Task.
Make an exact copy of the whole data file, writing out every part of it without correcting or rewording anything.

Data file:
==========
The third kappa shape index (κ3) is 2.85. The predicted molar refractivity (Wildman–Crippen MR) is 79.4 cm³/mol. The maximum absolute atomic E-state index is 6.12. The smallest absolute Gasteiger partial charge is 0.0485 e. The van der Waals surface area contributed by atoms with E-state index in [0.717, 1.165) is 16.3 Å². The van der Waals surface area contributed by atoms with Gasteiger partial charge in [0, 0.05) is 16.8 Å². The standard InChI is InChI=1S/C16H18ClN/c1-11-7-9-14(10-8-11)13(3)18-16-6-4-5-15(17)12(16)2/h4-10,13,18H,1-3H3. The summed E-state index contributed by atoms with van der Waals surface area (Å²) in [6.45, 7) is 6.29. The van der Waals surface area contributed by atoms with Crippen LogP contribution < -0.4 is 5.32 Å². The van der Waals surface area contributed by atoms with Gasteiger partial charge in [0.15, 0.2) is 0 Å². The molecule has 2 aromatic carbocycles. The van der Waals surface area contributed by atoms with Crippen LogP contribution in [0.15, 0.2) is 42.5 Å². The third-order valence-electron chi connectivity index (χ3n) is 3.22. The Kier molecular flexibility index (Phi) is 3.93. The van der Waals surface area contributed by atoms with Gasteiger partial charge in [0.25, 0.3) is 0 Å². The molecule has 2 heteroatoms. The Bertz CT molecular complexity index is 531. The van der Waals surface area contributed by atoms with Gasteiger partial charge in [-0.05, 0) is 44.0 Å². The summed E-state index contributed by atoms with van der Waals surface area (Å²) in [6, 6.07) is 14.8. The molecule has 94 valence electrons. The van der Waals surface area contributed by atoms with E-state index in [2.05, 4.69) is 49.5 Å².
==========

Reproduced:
The third kappa shape index (κ3) is 2.85. The predicted molar refractivity (Wildman–Crippen MR) is 79.4 cm³/mol. The maximum absolute atomic E-state index is 6.12. The smallest absolute Gasteiger partial charge is 0.0485 e. The van der Waals surface area contributed by atoms with E-state index in [0.717, 1.165) is 16.3 Å². The van der Waals surface area contributed by atoms with Gasteiger partial charge in [0, 0.05) is 16.8 Å². The standard InChI is InChI=1S/C16H18ClN/c1-11-7-9-14(10-8-11)13(3)18-16-6-4-5-15(17)12(16)2/h4-10,13,18H,1-3H3. The summed E-state index contributed by atoms with van der Waals surface area (Å²) in [6.45, 7) is 6.29. The van der Waals surface area contributed by atoms with Crippen LogP contribution < -0.4 is 5.32 Å². The van der Waals surface area contributed by atoms with Gasteiger partial charge in [0.15, 0.2) is 0 Å². The molecule has 2 aromatic carbocycles. The van der Waals surface area contributed by atoms with Crippen LogP contribution in [0.15, 0.2) is 42.5 Å². The third-order valence-electron chi connectivity index (χ3n) is 3.22. The Kier molecular flexibility index (Phi) is 3.93. The van der Waals surface area contributed by atoms with Gasteiger partial charge in [0.25, 0.3) is 0 Å². The molecule has 2 heteroatoms. The Bertz CT molecular complexity index is 531. The van der Waals surface area contributed by atoms with Gasteiger partial charge in [-0.05, 0) is 44.0 Å². The summed E-state index contributed by atoms with van der Waals surface area (Å²) in [6, 6.07) is 14.8. The molecule has 94 valence electrons. The van der Waals surface area contributed by atoms with E-state index in [2.05, 4.69) is 49.5 Å².